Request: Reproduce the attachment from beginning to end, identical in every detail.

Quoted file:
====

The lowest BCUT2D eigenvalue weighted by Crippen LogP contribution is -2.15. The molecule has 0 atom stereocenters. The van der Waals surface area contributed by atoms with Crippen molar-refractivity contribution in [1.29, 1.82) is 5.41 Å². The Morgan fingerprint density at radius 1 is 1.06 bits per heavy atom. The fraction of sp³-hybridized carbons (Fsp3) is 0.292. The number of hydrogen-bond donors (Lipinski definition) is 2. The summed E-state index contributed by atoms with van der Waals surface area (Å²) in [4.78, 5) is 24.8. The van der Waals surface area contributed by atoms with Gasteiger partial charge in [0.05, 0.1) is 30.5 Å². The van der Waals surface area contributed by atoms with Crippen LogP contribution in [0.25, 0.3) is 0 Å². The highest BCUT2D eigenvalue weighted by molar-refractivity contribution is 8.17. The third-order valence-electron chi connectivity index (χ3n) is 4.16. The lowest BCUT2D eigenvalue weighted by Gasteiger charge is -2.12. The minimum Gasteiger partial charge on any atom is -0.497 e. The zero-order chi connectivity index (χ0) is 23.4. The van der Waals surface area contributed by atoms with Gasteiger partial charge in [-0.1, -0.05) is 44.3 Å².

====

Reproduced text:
The lowest BCUT2D eigenvalue weighted by Crippen LogP contribution is -2.15. The molecule has 0 atom stereocenters. The van der Waals surface area contributed by atoms with Crippen molar-refractivity contribution in [1.29, 1.82) is 5.41 Å². The Morgan fingerprint density at radius 1 is 1.06 bits per heavy atom. The fraction of sp³-hybridized carbons (Fsp3) is 0.292. The number of hydrogen-bond donors (Lipinski definition) is 2. The summed E-state index contributed by atoms with van der Waals surface area (Å²) in [4.78, 5) is 24.8. The van der Waals surface area contributed by atoms with Gasteiger partial charge in [0.05, 0.1) is 30.5 Å². The van der Waals surface area contributed by atoms with Crippen LogP contribution in [0.25, 0.3) is 0 Å². The highest BCUT2D eigenvalue weighted by molar-refractivity contribution is 8.17. The third-order valence-electron chi connectivity index (χ3n) is 4.16. The lowest BCUT2D eigenvalue weighted by Gasteiger charge is -2.12. The minimum Gasteiger partial charge on any atom is -0.497 e. The zero-order chi connectivity index (χ0) is 23.4. The van der Waals surface area contributed by atoms with Gasteiger partial charge in [-0.1, -0.05) is 44.3 Å².